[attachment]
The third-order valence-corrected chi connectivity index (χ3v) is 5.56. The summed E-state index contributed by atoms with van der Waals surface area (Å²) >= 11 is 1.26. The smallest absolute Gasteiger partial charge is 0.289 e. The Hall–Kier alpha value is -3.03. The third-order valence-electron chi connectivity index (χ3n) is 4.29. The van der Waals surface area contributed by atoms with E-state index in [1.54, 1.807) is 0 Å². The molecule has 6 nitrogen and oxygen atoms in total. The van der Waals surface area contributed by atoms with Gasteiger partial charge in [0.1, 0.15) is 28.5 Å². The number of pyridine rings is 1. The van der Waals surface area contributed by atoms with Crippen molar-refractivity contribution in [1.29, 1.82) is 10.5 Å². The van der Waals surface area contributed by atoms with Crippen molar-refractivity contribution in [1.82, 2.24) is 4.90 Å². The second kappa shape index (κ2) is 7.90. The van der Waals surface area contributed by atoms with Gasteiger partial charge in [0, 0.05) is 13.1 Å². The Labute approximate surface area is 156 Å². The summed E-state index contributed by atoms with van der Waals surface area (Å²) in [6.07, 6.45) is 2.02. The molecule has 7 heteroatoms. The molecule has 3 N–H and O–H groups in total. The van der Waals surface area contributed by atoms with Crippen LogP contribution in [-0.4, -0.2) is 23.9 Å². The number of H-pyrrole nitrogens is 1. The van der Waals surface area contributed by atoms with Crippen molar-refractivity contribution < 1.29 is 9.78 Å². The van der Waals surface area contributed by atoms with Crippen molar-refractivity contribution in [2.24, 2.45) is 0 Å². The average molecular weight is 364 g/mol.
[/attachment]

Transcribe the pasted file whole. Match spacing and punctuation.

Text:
The third-order valence-corrected chi connectivity index (χ3v) is 5.56. The summed E-state index contributed by atoms with van der Waals surface area (Å²) >= 11 is 1.26. The smallest absolute Gasteiger partial charge is 0.289 e. The Hall–Kier alpha value is -3.03. The third-order valence-electron chi connectivity index (χ3n) is 4.29. The van der Waals surface area contributed by atoms with E-state index in [1.54, 1.807) is 0 Å². The molecule has 6 nitrogen and oxygen atoms in total. The van der Waals surface area contributed by atoms with Gasteiger partial charge in [0.1, 0.15) is 28.5 Å². The number of pyridine rings is 1. The van der Waals surface area contributed by atoms with Crippen molar-refractivity contribution in [1.29, 1.82) is 10.5 Å². The van der Waals surface area contributed by atoms with Crippen molar-refractivity contribution in [1.82, 2.24) is 4.90 Å². The second kappa shape index (κ2) is 7.90. The van der Waals surface area contributed by atoms with Gasteiger partial charge in [0, 0.05) is 13.1 Å². The Labute approximate surface area is 156 Å². The summed E-state index contributed by atoms with van der Waals surface area (Å²) in [6.07, 6.45) is 2.02. The molecule has 7 heteroatoms. The molecule has 3 N–H and O–H groups in total. The van der Waals surface area contributed by atoms with Crippen LogP contribution in [-0.4, -0.2) is 23.9 Å². The number of H-pyrrole nitrogens is 1. The van der Waals surface area contributed by atoms with Crippen molar-refractivity contribution < 1.29 is 9.78 Å². The van der Waals surface area contributed by atoms with Crippen molar-refractivity contribution in [2.24, 2.45) is 0 Å². The average molecular weight is 364 g/mol.